Priorities in policy and management when existing biodiversity stressors interact with climate-change
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- Driscoll, D.A., Felton, A., Gibbons, P. et al. Climatic Change (2012) 111: 533. doi:10.1007/s10584-011-0170-1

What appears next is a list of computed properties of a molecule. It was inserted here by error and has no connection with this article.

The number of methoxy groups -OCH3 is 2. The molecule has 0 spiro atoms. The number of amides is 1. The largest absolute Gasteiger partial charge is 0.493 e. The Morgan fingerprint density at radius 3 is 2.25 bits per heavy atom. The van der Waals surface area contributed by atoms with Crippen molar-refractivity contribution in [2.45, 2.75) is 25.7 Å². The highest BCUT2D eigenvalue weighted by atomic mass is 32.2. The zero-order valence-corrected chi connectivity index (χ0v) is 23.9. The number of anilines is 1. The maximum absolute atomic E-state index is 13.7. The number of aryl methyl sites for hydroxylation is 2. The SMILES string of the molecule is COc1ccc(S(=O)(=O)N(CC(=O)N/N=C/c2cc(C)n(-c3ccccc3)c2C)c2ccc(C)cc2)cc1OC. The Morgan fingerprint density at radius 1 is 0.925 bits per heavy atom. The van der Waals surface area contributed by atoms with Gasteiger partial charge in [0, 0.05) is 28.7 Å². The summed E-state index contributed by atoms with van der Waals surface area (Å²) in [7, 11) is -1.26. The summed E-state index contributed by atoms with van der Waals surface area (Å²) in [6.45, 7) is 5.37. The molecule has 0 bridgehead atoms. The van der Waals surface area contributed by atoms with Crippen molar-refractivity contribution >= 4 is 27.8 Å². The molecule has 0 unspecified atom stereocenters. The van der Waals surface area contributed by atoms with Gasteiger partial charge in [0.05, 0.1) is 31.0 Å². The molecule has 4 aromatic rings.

There are three key drivers of the biodiversity crisis: (1) the well known existing threats to biodiversity such as habitat loss, invasive pest species and resource exploitation; (2) direct effects of climate-change, such as on coastal and high elevation communities and coral reefs; and (3) the interaction between existing threats and climate-change. The third driver is set to accelerate the biodiversity crisis beyond the impacts of the first and second drivers in isolation. In this review we assess these interactions, and suggest the policy and management responses that are needed to minimise their impacts. Renewed management and policy action that address known threats to biodiversity could substantially diminish the impacts of future climate-change. An appropriate response to climate-change will include a reduction of land clearing, increased habitat restoration using indigenous species, a reduction in the number of exotic species transported between continents or between major regions of endemism, and a reduction in the unsustainable use of natural resources. Achieving these measures requires substantial reform of international, national and regional policy, and the development of new or more effective alliances between scientists, government agencies, non-government organisations and land managers. Furthermore, new management practices and policy are needed that consider shifts in the geographic range of species, and that are responsive to new information acquired from improved research and monitoring programs. The interactions of climate-change with existing threats to biodiversity have the potential to drive many species to extinction, but there is much that can be done now to reduce this risk.